Simon Hantaï

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Simon Hantaï (born 7 December 1922, Bia, Hungary – died in Paris, 12 September 2008;[1] took French nationality in 1966) is a painter generally associated with abstract art.

Biography[edit]

After studying at the Budapest School of Fine Art, he travelled through Italy on foot and moved to France in 1948. André Breton wrote the preface to his first exhibition catalogue in Paris, but in 1955 Hantaï broke with the surrealist group over Breton's refusal to accept any similarity between the surrealist technique of automatic writing and Jackson Pollock's methods of action painting.

A retrospective of his work was held at the Centre Pompidou in 1976, and in 1982 he represented France at the Venice Biennale.[2]

A representative collection of Hantaï's works is held at the Musée National d'Art Moderne, Centre Georges Pompidou, Paris, and at the Musée d'Art Moderne de la Ville de Paris.

A Simon Hantaï Restrospective opened at the Centre Pompidou on May 22, 2013 with more than 130 works from 1949 to 1990s, and a full color illustrated catalog.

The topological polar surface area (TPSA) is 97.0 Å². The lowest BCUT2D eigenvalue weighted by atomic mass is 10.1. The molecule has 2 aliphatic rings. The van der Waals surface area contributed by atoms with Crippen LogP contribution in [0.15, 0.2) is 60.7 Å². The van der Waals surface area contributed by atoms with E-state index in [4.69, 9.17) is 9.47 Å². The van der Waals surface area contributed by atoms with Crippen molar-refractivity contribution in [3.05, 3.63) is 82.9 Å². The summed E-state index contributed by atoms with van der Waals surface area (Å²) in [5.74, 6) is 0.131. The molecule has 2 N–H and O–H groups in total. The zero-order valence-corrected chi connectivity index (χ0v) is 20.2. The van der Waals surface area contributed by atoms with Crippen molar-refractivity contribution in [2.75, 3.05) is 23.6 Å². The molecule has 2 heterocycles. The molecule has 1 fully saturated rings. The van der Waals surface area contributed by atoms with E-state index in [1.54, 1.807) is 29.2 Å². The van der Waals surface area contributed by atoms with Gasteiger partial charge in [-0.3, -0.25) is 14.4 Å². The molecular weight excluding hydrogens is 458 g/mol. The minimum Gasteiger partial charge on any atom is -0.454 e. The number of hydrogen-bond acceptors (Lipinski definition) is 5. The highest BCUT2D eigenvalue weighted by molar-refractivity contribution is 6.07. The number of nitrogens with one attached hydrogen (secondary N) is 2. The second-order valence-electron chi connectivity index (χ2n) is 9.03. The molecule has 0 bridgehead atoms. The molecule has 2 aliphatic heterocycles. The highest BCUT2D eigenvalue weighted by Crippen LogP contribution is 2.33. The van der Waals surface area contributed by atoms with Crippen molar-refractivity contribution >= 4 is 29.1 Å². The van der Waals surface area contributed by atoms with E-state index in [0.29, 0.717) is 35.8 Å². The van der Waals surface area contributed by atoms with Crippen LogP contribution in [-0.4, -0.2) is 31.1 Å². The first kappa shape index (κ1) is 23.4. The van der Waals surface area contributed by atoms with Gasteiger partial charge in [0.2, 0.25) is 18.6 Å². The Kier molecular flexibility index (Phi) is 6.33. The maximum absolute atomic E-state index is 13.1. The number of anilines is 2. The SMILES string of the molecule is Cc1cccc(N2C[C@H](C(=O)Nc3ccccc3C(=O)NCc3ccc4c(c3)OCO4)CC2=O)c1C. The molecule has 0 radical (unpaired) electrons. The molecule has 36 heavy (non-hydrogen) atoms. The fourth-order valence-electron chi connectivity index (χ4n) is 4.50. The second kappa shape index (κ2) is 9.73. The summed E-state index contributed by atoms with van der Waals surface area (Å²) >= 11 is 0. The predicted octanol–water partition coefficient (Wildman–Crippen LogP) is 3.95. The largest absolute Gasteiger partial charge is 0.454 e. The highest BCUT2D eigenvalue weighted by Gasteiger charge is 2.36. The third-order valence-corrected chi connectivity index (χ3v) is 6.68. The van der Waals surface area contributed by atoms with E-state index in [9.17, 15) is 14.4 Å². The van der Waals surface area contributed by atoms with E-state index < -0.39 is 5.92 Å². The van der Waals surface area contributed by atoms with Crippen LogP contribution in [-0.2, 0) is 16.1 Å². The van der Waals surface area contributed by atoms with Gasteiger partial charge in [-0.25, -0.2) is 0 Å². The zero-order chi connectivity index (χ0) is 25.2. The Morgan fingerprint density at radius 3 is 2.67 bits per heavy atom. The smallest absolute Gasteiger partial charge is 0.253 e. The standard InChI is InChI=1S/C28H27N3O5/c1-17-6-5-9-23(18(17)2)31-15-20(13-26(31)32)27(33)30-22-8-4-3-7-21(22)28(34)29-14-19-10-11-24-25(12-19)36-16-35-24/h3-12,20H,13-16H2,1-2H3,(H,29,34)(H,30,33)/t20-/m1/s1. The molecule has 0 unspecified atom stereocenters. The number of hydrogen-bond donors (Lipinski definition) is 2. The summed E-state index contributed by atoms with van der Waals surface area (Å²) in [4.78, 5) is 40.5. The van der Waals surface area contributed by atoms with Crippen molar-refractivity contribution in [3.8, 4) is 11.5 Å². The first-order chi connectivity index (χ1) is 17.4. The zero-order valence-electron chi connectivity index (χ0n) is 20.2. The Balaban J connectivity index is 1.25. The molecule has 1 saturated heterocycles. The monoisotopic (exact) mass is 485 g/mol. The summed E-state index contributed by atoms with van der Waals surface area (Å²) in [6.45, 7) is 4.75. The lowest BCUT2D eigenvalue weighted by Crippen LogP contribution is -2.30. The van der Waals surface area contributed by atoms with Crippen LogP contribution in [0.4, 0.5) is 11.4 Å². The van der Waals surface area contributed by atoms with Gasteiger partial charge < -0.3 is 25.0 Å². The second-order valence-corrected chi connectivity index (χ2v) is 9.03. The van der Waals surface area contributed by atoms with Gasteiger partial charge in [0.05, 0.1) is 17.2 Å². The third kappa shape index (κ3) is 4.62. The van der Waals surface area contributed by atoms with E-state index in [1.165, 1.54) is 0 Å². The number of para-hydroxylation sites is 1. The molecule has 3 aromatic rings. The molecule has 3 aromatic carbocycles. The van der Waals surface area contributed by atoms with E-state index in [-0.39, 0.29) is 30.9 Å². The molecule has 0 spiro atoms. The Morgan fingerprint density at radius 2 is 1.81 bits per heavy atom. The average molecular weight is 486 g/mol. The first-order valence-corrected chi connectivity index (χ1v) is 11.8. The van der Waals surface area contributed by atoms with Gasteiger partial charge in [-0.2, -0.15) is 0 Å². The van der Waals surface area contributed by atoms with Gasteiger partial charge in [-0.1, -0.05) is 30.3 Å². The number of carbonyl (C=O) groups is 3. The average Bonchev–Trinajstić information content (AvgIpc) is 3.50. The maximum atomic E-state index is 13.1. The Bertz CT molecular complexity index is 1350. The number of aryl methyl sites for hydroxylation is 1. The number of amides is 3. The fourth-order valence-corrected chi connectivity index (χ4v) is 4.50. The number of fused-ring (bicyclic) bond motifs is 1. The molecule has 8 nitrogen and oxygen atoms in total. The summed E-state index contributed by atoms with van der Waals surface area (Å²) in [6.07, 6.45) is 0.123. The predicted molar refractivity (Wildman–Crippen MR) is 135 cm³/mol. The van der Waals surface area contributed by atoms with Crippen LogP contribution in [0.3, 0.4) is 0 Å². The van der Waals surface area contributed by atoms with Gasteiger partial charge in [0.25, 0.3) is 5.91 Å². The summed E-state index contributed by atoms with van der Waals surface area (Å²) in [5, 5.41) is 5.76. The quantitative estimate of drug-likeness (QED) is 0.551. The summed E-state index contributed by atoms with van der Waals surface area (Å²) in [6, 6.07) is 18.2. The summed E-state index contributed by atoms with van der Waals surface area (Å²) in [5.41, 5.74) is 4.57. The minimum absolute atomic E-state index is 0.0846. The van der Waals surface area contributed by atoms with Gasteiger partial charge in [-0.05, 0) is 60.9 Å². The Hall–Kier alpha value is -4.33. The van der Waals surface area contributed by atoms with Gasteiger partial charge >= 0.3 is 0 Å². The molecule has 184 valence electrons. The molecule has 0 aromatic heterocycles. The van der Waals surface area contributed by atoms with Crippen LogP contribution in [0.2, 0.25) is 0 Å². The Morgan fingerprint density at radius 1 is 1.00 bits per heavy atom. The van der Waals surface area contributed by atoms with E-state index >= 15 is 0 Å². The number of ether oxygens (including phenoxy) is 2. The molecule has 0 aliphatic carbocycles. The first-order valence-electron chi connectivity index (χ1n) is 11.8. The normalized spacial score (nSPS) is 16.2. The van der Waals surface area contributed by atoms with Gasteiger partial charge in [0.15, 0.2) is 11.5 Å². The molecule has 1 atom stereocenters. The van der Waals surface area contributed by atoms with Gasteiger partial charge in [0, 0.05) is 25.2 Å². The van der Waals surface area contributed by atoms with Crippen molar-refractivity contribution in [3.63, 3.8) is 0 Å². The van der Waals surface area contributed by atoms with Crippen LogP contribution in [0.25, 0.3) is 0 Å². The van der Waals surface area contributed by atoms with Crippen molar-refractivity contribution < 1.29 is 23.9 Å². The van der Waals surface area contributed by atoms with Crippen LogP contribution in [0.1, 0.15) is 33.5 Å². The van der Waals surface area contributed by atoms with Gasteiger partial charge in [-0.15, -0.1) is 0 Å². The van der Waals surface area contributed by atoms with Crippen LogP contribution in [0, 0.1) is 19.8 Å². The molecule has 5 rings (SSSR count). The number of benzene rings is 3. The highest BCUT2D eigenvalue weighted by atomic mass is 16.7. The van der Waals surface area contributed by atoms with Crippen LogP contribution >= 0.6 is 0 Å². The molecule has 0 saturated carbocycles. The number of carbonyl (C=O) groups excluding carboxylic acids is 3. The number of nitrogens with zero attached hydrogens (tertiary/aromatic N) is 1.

His sons are the musicians Marc, Jérôme and Pierre Hantaï.

The Folding Method[edit]

In 1960, Hantaï developed his technique of "pliage" (folding): the canvas is folded and scrunched, then doused with colour, and unfolded, leaving apparent blank sections of the canvas interrupted by vibrant splashes of colour. He stated: "The pliage developed out of nothing. It was necessary to simply put myself in the place of someone who had seen nothing... in the place of the canvas. You could fill the folded canvas without knowing where the edge was. You don't know where things stop. You could even go further, and paint with your eyes closed." ("Le pliage ne procédait de rien. Il fallait simplement se mettre dans l'état de ceux qui n'ont encore rien vu; se mettre dans la toile. On pouvait remplir la toile pliée sans savoir où était le bord. On ne sait plus alors où cela s'arrête. On pouvait même aller plus loin et peindre les yeux fermés.")

Hantai first started working on his folding method from 1960 to 1962 with the cloaks, a reference to the idiom of landscape. From 1967 to 1968 he worked on the Meuns series where he studies the theme of the figure. Meun is the name of a small village in the Fontainbleau Forest where the artist lived starting 1965. Hantai stated: "It was while working on the Studies that I realized what my true subject was - the resurgence of the ground underneath my painting." [3] In contrast with the Meun, the figure, in the Studies, is absorbed and the white detaches from being the background and becomes dynamic.

  • Mariales (Cloaks) (1960–1962)
  • Meuns (1967–1968)
  • Etudes (Studies) (1969)
  • Les Blancs (the Whites) (1973–1974)
  • Les Tabulas (from 1974)
  • Les Laissees (Leftovers)(1981–1994)

References[edit]